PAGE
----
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KEY ENERGY SERVICES INC filed this Form 10-K on 02/28/2018
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Key Energy Services, Inc. and Subsidiaries

consolidated revenue, respectively. During the period from January 1, 2016 through December 15, 2016, OXY USA Inc. accounted for approximately 13% of our consolidated revenue. No other customer accounted for more than 10% of our consolidated revenue during the year ended December 31, 2017, periods ended from January 1, 2016 through December 15, 2016, December 16, 2016 through December 31, 2016 or in the year ended December 31, 2016.
Receivables outstanding for OXY USA Inc. were approximately 11% of our total accounts receivable as of December 31, 2016. No other customers accounted for more than 10% of our total accounts receivable as of December 31, 2017 and 2016.
Inventories, which consist primarily of equipment parts and spares for use in our operations and supplies held for consumption, are valued at the lower of average cost or market.
Property and Equipment
Property and equipment are carried at cost less accumulated depreciation. Depreciation is provided for our assets over the estimated depreciable lives of the assets using the straight-line method. Depreciation expense for the year ended December 31, 2017, the period from December 16, 2016 through December 31, 2016, the period from January 1, 2016 through December 15, 2016 and the year ended December 31, 2015 was $84.5 million, $3.6 million, $129.5 million and $176.1 million, respectively. We depreciate our operational assets over their depreciable lives to their salvage value, which is a value higher than the assets’ value as scrap. Salvage value approximates 10% of an operational asset’s acquisition cost. When an operational asset is stacked or taken out of service, we review its physical condition, depreciable life and ultimate salvage value to determine if the asset is operable and whether the remaining depreciable life and salvage value should be adjusted. When we scrap an asset, we accelerate the depreciation of the asset down to its salvage value. When we dispose of an asset, a gain or loss is recognized.
As of December 31, 2017, the estimated useful lives of our asset classes are as follows:
Well service rigs and components
Oilfield trucks, vehicles and related equipment
Fishing and rental tools, coiled tubing units and equipment, tubulars and pressure control equipment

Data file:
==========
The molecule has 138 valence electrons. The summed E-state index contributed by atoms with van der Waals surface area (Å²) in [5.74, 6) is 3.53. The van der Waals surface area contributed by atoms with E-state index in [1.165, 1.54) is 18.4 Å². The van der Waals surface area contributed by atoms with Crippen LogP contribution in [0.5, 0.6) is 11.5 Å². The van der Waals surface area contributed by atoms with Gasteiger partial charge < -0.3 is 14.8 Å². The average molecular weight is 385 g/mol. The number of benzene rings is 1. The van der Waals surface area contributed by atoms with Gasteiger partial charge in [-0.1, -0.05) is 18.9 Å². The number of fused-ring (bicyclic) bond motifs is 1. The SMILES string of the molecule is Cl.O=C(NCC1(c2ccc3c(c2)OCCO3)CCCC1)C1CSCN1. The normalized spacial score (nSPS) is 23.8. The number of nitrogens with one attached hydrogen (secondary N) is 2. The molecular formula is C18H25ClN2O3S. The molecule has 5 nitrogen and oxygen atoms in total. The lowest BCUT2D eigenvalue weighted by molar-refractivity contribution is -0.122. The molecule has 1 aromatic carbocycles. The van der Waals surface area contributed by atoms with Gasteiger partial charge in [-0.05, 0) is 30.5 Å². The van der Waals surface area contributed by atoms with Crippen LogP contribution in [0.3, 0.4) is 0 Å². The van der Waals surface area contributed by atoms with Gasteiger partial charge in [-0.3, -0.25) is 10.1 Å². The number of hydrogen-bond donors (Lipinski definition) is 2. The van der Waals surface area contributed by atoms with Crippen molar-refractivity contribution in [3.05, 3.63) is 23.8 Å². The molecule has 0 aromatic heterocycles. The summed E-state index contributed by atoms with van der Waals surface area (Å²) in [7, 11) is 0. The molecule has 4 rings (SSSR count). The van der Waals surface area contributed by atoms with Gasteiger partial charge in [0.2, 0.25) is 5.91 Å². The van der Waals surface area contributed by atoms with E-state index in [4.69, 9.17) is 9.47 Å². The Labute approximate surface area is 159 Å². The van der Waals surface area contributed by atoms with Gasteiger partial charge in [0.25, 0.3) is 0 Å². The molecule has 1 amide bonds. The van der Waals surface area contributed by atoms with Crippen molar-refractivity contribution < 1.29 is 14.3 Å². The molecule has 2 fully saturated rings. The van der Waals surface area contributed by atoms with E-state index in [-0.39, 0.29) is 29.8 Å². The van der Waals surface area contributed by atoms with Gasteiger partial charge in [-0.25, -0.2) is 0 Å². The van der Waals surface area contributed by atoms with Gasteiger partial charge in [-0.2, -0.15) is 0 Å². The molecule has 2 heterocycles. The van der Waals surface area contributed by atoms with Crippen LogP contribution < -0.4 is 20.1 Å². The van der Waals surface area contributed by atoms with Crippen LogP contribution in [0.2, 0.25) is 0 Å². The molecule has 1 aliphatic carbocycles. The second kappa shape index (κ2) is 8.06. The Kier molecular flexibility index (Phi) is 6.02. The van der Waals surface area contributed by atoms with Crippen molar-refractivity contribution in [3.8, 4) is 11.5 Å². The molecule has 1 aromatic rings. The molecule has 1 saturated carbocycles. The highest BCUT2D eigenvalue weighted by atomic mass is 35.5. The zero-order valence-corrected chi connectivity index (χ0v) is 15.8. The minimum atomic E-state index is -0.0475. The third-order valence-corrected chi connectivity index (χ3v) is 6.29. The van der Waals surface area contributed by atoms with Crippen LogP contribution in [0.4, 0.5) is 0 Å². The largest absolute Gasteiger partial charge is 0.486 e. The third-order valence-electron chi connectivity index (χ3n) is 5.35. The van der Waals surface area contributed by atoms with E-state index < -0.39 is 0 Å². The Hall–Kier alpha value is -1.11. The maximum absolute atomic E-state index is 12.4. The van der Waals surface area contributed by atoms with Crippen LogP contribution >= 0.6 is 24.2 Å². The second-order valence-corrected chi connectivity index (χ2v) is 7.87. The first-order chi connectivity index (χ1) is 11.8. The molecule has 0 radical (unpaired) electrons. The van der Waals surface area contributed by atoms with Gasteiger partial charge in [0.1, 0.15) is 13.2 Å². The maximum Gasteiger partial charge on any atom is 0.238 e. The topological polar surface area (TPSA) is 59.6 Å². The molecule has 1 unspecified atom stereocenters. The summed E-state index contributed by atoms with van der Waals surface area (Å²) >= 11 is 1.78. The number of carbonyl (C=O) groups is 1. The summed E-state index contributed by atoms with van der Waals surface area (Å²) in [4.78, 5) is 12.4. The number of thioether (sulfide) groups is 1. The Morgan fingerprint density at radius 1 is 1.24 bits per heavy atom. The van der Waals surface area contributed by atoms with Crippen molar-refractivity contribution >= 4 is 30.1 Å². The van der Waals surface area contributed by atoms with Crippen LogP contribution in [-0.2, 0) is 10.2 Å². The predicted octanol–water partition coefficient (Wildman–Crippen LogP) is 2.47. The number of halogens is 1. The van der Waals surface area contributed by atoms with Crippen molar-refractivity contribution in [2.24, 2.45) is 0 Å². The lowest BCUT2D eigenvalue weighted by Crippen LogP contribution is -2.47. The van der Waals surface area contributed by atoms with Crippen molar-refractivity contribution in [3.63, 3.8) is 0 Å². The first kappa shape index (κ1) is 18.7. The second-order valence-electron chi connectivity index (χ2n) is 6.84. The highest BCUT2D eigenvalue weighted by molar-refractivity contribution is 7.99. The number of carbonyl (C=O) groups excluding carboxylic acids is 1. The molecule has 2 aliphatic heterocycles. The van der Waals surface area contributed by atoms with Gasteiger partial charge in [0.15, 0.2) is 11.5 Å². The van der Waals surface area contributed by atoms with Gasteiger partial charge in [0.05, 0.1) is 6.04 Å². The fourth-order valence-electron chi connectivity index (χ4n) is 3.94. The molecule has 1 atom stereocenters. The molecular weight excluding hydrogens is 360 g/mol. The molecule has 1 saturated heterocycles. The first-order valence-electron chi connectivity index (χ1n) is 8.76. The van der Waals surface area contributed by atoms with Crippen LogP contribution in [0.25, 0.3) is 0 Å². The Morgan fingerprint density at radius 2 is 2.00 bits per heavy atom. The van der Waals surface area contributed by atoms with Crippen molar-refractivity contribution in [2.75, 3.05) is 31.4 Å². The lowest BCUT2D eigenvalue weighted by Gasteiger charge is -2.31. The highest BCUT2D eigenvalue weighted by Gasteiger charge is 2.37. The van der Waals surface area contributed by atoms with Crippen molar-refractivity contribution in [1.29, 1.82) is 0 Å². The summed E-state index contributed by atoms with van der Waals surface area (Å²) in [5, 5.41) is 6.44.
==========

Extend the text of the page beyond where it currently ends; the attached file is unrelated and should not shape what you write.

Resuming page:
Disposal wells
Furniture and equipment
Buildings and improvements
A long-lived asset or asset group should be tested for recoverability whenever events or changes in circumstances indicate that its carrying amount may not be recoverable. For purposes of testing for impairment, we group our long-lived assets along our lines of business based on the services provided, which is the lowest level for which identifiable cash flows are largely independent of the cash flows of other assets and liabilities. We would record an impairment charge, reducing the net carrying value to estimated fair value, if the asset group’s estimated future cash flows were less than its net carrying value. Events or changes in circumstance that cause us to evaluate our fixed assets for recoverability and possible impairment may include changes in market conditions, such as adverse movements in the prices of oil and natural gas, or changes of an asset group, such as its expected future life, intended use or physical condition, which could reduce the fair value of certain of our property and equipment. The development of future cash flows and the determination of fair value for an asset group involves significant judgment and estimates. See “Note 10. Property and Equipment,” for further discussion.
Asset Retirement Obligations
We recognize a liability for the fair value of all legal obligations associated with the retirement of tangible long-lived assets and capitalize an equal amount as a cost of the asset. We depreciate the additional cost over the estimated useful life of the assets. Our obligations to perform our asset retirement activities are unconditional, despite the uncertainties that may exist surrounding an individual retirement activity. Accordingly, we recognize a liability for the fair value of a conditional asset retirement obligation if the fair value can be reasonably estimated. In determining the fair value, we examine the inputs that we believe a market participant would use if we were to transfer the liability. We probability-weight the potential costs a third-party would charge, adjust the cost for inflation for the estimated life of the asset, and discount this cost using our credit adjusted risk free rate. Significant judgment is involved in estimating future cash flows associated with such obligations, as well as the ultimate timing of those cash flows. If our estimates of the amount or timing of the cash flows change, such changes may have a material impact on our results of operations. See “Note 13. Asset Retirement Obligations.”